Gone and apparently forgotten

Can a 50,000-watt AM station disappear from the airwaves and no one notice?

The answer is yes if you live in the Albany, NY area.  WDCD, 1540 KHz, (formerly WPTR) surrendered its license to the FCC last Friday, September 28, 2018.  Seventy years on the air and quite the legacy as a Top-40 station in the 60s and 70s.

Unfortunately, the station had fallen on hard times the last few years, being silent twice for long stretches of time.  In the end, I suppose it was simply time to pull the plug.

This was my first CE gig in the early 1990s.  What I remember was, I had a lot of fun working there.

So long and thanks for the memories.

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12 thoughts on “Gone and apparently forgotten”

  1. 50kW and directional on top of that. I can see why they shut it down. You can get upside down in one of those in a hurry.

  2. Looks like WAZX (1550) Atlanta will be right behind them. The last format (Vietnamese) did not do well for them. Its been dark for a while now.

  3. I visited WPTR during the early 80’s when it was a country music format. The PD said that most of the signal was directed North far into Canada and that truck drivers were a big part of the audience.

  4. Sad in a way, but likely way past the time. 20-25 years ago, this was a margin station at best, located on large plot of land in the middle of the market and a signal that blasts mostly north.

  5. Rich, you are correct. It was marginal when I worked there in the early 90’s. Sadly, they never seemed to be able to regain market relevance.

    Geoff, they had a Nautel XL-60 circa 1997.

  6. My enthusiasm for Crawford Broadcasting waned somewhat after one WPTR on-air person (the Dalet operator) saw fit to calling me a “godless heretic” to my face.

  7. Larry, Lol! Truth be told, the station had problems long before Crawford bought it. If my memory serves me, they put a lot of money into fixing the neglect and tried several different formats before finally giving up.

  8. I was the chief engineer of 1540 WPTR and its sister WFLY for 2-1/2 years beginning mid-1984. it was my first 50 kW AM station. WPTR was programmed as a country station, still showed up in the book, but its top-40 glory days were a decade behind it. It still had an audience, but the station was quickly losing its relevance. In those years all the Albany AM’s still played music with the exception of WQBK and WGY. I remember coming to the station and finding it a museum of obsolete gear. The old WPTR top-40 air-chain, with its distinctive reverb, was still in place, but inoperative. The main studio console was an old Gates Yard that used vacuum tubes. The venerable GE BTA-25 had been refurbed to working order a few months before by my predecessor. I remember looking out across the dilapidated antenna field and seeing the weeds and sagging RCA hardline. A lot of money was made off that site, but not much plowed back in. The signal was a challenge to receive in Schenectady and to the south. However, we had regular nighttime listeners in Boston and the Canadian Maritimes. The best DX report I ever received was from Zimbabwe in Africa. I’m sad to see it go dark, but the station had become utterly irrelevant to the community it was supposed to serve.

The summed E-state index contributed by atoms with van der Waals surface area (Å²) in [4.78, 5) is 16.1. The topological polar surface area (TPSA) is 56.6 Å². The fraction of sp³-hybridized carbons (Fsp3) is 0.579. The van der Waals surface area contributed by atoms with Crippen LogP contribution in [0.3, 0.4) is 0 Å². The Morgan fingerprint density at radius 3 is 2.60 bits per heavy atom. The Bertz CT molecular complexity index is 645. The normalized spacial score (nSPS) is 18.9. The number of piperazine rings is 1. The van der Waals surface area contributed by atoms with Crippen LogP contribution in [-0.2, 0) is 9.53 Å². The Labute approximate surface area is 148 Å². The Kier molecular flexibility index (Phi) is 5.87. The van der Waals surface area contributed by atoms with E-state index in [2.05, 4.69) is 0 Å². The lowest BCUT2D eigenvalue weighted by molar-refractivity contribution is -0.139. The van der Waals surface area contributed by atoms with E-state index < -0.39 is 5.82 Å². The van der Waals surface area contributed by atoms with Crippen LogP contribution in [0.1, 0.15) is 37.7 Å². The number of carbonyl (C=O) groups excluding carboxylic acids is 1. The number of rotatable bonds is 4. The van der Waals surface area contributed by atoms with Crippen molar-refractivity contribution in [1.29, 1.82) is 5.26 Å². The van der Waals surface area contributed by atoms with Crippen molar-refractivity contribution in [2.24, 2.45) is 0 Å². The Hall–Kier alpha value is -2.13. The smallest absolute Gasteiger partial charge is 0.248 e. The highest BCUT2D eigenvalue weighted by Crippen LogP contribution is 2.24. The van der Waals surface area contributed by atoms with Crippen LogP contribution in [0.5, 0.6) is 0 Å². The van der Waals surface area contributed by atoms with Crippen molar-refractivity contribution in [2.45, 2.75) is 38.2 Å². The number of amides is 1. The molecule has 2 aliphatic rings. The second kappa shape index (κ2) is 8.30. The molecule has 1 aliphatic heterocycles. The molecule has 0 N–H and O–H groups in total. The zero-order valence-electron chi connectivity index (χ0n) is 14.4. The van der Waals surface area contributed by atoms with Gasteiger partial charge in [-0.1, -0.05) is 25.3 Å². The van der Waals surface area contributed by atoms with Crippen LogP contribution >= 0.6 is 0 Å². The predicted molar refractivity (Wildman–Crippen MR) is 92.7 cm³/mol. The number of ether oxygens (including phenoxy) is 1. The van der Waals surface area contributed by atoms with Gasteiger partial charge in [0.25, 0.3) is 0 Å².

9. A sad demise for a Top 40 monster that I listened to in Prince Edward County, Ontario. Lake Ontario-North Shore. The playlist, what I called “Top 40 Tough”. Back then, hearing Thin Lizzy’s THE BOYS ARE BACK IN TOWN slamming into K C & The Sunshine Band’s SHAKE, SHAKE, SHAKE …separated by the Drake-like jingle with telephone dial tones was great drama at night with Johnny Ringo thundering through that classic reverb. Those airchecks are gone forever to the celestial kingdom of legendary radio stations…

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